http://motls.blogspot.com/2007/06/realclimate-saturated-confusion.html

  17. Leif, buddy, noboby is dispiting that is hasn’t warmed. The data here clearly tells me that humidity has not increased with increasing CO2 and temp, like the almighty models say it should be doing. *THAT* is what we’re saying…

  18. Ray (09:55:39) :
    “It would certainly be more interesting to see the same graph but in term of Absolute Humidity. I can’t believe they measured the relative humidity only.”
    In the interest of full disclosure, here is an Excel spreadsheet with the NOAA data. Scoll down to row 72 to see a series of graphs of specific humidity.
    http://members.shaw.ca/sch25/Ken/Optical%20Depth%20Data.xls

  19. The fact that there is even a question about water vapor feedback shows how shaky the science behind alarmism is. Water vapor feedback is a pillar supporting the AGW structure.
    If the warming is constrained by negative water vapor feedback, sounding this alarm is akin to yelling fire in a crowded theater where the fire is nicely contained inside a fire box.

  20. The journals and MSM will not respond to this because “climate change” is about advocacy now and no longer about science.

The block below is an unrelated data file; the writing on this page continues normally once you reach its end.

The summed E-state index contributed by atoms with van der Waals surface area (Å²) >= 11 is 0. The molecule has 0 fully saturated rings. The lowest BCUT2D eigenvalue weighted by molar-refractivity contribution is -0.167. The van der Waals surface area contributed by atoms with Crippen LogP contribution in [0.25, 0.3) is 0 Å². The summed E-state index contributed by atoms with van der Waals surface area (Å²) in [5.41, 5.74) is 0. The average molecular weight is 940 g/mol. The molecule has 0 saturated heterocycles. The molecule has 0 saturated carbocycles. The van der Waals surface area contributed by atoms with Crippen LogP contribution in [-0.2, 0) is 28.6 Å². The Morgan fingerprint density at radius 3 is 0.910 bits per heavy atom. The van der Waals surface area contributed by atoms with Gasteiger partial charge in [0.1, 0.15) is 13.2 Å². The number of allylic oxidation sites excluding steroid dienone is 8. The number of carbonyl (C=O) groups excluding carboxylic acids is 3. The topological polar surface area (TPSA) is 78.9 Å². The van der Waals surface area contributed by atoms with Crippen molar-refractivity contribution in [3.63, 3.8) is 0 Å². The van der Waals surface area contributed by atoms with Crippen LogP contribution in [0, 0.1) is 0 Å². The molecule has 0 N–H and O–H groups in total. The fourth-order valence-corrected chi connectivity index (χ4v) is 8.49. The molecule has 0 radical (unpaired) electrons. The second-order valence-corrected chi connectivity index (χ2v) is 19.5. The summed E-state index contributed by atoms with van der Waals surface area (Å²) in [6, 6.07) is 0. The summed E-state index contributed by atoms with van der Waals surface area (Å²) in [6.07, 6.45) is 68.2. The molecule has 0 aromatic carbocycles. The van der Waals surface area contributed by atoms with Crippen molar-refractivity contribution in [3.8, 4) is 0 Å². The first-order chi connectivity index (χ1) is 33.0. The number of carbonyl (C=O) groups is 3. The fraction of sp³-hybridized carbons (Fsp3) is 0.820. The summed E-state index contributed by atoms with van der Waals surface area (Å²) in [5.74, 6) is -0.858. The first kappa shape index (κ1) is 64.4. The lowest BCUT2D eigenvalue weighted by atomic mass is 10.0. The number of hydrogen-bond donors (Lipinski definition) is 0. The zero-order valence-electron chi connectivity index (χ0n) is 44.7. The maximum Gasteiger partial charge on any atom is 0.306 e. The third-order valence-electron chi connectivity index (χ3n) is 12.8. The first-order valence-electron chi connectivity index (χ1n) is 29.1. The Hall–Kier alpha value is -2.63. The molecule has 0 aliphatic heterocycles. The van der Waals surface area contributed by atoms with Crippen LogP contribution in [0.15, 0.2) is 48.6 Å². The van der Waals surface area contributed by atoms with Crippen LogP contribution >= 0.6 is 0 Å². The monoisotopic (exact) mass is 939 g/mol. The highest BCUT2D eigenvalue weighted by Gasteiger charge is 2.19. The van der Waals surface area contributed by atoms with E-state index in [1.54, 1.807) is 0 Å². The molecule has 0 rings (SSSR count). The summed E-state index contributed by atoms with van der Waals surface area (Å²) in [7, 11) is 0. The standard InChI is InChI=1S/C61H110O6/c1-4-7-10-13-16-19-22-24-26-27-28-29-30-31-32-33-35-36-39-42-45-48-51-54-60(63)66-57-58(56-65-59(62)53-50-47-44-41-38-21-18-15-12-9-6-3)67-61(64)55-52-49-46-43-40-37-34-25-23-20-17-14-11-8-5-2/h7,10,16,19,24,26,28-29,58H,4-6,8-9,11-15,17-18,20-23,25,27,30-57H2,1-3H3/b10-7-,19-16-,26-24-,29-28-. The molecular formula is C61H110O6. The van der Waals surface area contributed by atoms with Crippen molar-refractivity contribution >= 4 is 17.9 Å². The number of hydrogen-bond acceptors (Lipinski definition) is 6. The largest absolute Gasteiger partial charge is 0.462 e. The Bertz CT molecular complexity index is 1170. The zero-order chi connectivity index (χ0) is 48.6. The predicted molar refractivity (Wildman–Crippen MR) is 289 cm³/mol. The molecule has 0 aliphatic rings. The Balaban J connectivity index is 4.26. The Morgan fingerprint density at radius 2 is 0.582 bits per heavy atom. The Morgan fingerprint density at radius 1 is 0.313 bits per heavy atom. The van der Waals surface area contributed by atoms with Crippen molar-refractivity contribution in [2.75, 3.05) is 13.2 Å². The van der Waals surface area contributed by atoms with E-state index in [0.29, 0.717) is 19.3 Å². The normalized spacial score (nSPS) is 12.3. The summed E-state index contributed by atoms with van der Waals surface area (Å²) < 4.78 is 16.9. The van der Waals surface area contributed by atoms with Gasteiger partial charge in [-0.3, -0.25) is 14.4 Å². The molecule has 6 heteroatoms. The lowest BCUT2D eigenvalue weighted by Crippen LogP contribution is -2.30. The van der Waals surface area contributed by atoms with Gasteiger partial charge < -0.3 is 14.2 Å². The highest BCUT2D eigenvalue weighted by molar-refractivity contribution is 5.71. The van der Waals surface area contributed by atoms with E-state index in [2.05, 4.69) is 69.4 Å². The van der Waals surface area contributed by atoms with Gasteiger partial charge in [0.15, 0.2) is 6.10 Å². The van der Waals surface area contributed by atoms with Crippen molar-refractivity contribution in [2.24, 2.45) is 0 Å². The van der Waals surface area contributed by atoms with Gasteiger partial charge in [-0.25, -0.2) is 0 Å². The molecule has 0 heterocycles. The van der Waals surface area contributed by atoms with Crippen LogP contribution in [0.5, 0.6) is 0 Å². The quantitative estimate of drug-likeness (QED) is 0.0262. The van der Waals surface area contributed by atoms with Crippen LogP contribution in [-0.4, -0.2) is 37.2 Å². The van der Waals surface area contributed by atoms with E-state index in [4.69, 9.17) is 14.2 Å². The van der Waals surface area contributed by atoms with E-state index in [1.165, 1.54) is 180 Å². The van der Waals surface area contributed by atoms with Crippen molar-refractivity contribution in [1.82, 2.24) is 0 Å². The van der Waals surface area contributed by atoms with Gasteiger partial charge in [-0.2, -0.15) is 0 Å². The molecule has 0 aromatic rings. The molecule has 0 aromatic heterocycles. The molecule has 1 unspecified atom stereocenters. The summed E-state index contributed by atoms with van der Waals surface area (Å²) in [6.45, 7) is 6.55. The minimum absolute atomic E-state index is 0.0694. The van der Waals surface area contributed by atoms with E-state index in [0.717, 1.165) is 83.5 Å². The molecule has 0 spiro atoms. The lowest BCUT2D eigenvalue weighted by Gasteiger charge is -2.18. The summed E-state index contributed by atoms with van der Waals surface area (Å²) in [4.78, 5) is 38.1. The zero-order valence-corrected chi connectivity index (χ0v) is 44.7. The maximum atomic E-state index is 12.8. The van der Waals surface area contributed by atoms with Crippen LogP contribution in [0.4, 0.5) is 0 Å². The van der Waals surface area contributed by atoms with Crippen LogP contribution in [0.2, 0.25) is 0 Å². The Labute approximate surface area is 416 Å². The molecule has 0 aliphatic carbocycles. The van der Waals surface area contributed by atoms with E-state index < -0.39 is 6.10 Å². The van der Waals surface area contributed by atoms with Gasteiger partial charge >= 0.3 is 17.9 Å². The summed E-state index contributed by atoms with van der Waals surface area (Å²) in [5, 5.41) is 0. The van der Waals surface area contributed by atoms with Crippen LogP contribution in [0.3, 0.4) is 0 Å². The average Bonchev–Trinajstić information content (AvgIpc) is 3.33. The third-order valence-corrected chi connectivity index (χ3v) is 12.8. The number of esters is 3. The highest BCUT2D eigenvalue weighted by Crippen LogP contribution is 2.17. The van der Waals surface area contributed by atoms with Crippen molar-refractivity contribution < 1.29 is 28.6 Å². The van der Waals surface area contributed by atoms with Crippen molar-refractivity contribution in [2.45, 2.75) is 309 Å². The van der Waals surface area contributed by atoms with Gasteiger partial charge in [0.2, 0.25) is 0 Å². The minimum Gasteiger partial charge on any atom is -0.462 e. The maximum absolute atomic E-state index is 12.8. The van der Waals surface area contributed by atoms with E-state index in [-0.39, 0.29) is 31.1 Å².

“Any further debate will only distract us and delay needed action on CO2 reduction.”

  21. For some perspective on the numbers in the above RH chart above versus the global warming models, from 1948 to 2003, GISS Model E simulations has built-in:
    – a decline in RH of 0.45% at 760MB,
    – a decline in RH of 0.26% at 630MB,
    – a decline in RH of 0.76% at 470MB,
    – an increase in RH of 0.18% at 337MB, and,
    – an increase in RH of 0.74% at 180MB.
    So, the data above is showing a decline in RH of 4.0% to 8.0% depending on height while the models have very small changes in RH built-in/assumed at these levels (with a very slight decline in the overall weighted average of RH as temperatures increase).